What do I do, what do I do? Breathe, breathe.
Oh God, please do NOT let me drink.
I looked at the door of the restaurant. Drink. I turned off the ignition. I was terrified of what might happen next.
God, I don’t want to do this. My phone. Yes. Where is my phone?
I dialed and got my sponsor’s voicemail. Shit. I dialed another sober sister. I needed a human on the other end of the line. Another miss. Fuck. My hands were shaking, and I was sobbing. I’m not getting enough oxygen to survive. I am going to die. I am going to die!!
Drink. I dial again, third try. Four rings. “Hello?” Oh, thank you, Jesus. “I want to drink and I need you to talk me off the ledge.” I blurted with desperation.
My friend paused for a beat, told me to breathe, and that everything was okay.
I will be okay. I will be okay. I will be okay.
My friend took me back through my relapses and reminded me how hard it was for me to find my way back. He reminded me how much I hate myself when I drink; how difficult it is to get back on track once I pick up again. He reminded me that the biggest consequence is the complete disconnect from the light when I drink.
Sure, I might get temporary relief and comfort from red wine, but my spiritual self is walking to the outlet on the wall and unplugging from everything that is positive and real. Everything that I have worked so hard to get. The lights go out with the first glass. I disconnect the minute that wine hits my throat. From myself. From God. From everything.
I closed my eyes and my breathing slowed.
We shared some silence, and I stopped crying. My friend reminded me it was Friday, that I had gotten divorced the day before, and my body and spirit were beyond exhausted. He asked me if I had been running on self-will and had taken on the stress of managing everything on my own… if I had worked on letting go.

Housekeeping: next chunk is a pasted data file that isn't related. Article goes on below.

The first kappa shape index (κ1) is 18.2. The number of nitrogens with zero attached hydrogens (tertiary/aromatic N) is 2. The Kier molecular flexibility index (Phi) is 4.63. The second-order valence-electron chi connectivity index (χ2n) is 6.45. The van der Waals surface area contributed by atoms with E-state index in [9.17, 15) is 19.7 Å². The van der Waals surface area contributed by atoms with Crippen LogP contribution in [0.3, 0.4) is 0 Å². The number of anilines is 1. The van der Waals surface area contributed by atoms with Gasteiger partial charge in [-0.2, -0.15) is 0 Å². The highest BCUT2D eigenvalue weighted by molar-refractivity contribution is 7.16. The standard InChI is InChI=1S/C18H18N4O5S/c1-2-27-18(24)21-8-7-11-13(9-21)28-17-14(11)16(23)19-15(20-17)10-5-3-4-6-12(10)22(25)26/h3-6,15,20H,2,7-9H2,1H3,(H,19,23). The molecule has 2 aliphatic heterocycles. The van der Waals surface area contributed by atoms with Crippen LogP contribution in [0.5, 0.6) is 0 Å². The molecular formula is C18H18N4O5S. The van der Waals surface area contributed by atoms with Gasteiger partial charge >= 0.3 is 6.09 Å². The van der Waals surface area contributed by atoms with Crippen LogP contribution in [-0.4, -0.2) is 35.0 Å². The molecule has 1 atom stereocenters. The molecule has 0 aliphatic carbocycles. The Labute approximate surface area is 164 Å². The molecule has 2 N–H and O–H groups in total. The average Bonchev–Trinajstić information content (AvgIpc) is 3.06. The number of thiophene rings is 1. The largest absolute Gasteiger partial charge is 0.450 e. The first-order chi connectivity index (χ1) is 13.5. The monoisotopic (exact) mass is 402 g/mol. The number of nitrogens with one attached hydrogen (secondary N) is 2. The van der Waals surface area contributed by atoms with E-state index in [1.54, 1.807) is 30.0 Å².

My friend asked if I had eaten; if I’d slept enough lately. Had I exercised? Gone to a meeting? Talked to my sponsor? Helped another alcoholic? Taken time to pause?
He asked if I had taken care of myself and not just others. No. No. Nope. Not much, no. No. I had not.
The air returned to the car, and I took a deep, shaky breath. I felt serenity spread from my center on out. His voice faded into the background, as I visualized a plug on a wall. The wall was made of light, and that plug, firmly attached, represented my recovery. It represented many days of connection, and all the beautiful work needed to get there.
I cannot unplug from that light. I just fucking CAN’T.
“Go eat now,” said my friend, snapping me back to reality. “Cry a little. Pray, breathe, and go eat.” Wise advice.
I thanked my friend, hung up, and drove to my favorite Mexican restaurant.
This may happen sometimes if you are an alcoholic. This is the dance. Sometimes it’s easy, sometimes it’s not.
Sobriety can get a little fucked up, and sometimes it hurts like hell, but we never quit. We ask for help. We pray. We connect. We fight. For a lifetime, every day…one day at a time.
Today I am grateful for such a different experience. I am grateful for the battle, the knowledge, and the terror. Mostly, I am grateful for the grace of another sober day.
Pamela started her Recovery journey from alcohol addiction in 2009. After five years of being sober, she drank. It took two years of chronic relapse to find her path back to sobriety. Those two years turned out to be pivotal in her approach to recovery. Today, Pamela is an advocate for recovering out loud, putting a face to alcoholism and life beyond addiction. She is a Certified Professional Recovery and Life Coach and has developed the platform SoberMami, an online resource for those seeking hope and recovery support.
Sober Mommies was founded in May of 2013 to support the process of recovering moms and reach out to those that may be considering sobriety. Everyone is welcomed to join us, share, and connect!